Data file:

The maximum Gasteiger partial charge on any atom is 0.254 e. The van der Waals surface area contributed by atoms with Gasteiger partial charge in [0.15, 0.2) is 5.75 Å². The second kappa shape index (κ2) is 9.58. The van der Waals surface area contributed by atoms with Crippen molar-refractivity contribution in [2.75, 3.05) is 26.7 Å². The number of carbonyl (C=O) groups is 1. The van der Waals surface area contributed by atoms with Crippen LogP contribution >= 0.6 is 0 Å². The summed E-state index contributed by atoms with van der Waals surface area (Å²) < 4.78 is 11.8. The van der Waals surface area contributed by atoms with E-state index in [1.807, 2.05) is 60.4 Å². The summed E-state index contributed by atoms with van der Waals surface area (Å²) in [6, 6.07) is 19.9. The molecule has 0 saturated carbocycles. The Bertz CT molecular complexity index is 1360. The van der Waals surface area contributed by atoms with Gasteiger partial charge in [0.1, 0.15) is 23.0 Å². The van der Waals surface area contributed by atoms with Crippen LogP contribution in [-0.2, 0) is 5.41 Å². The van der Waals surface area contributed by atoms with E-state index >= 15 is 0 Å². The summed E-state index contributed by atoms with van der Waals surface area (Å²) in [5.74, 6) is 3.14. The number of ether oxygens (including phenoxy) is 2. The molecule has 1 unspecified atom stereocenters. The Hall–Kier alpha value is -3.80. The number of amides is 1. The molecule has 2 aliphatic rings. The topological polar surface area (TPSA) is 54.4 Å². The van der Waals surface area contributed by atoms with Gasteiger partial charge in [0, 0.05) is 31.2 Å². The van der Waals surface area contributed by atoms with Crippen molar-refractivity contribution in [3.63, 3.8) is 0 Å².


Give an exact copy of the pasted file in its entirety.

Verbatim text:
The maximum Gasteiger partial charge on any atom is 0.254 e. The van der Waals surface area contributed by atoms with Gasteiger partial charge in [0.15, 0.2) is 5.75 Å². The second kappa shape index (κ2) is 9.58. The van der Waals surface area contributed by atoms with Crippen molar-refractivity contribution in [2.75, 3.05) is 26.7 Å². The number of carbonyl (C=O) groups is 1. The van der Waals surface area contributed by atoms with Crippen LogP contribution >= 0.6 is 0 Å². The summed E-state index contributed by atoms with van der Waals surface area (Å²) < 4.78 is 11.8. The van der Waals surface area contributed by atoms with E-state index in [1.807, 2.05) is 60.4 Å². The summed E-state index contributed by atoms with van der Waals surface area (Å²) in [6, 6.07) is 19.9. The molecule has 0 saturated carbocycles. The Bertz CT molecular complexity index is 1360. The van der Waals surface area contributed by atoms with Gasteiger partial charge in [0.1, 0.15) is 23.0 Å². The van der Waals surface area contributed by atoms with Crippen LogP contribution in [-0.2, 0) is 5.41 Å². The van der Waals surface area contributed by atoms with E-state index >= 15 is 0 Å². The summed E-state index contributed by atoms with van der Waals surface area (Å²) in [5.74, 6) is 3.14. The number of ether oxygens (including phenoxy) is 2. The molecule has 1 unspecified atom stereocenters. The Hall–Kier alpha value is -3.80. The number of amides is 1. The molecule has 2 aliphatic rings. The topological polar surface area (TPSA) is 54.4 Å². The van der Waals surface area contributed by atoms with Gasteiger partial charge in [0, 0.05) is 31.2 Å². The van der Waals surface area contributed by atoms with Crippen molar-refractivity contribution in [3.63, 3.8) is 0 Å².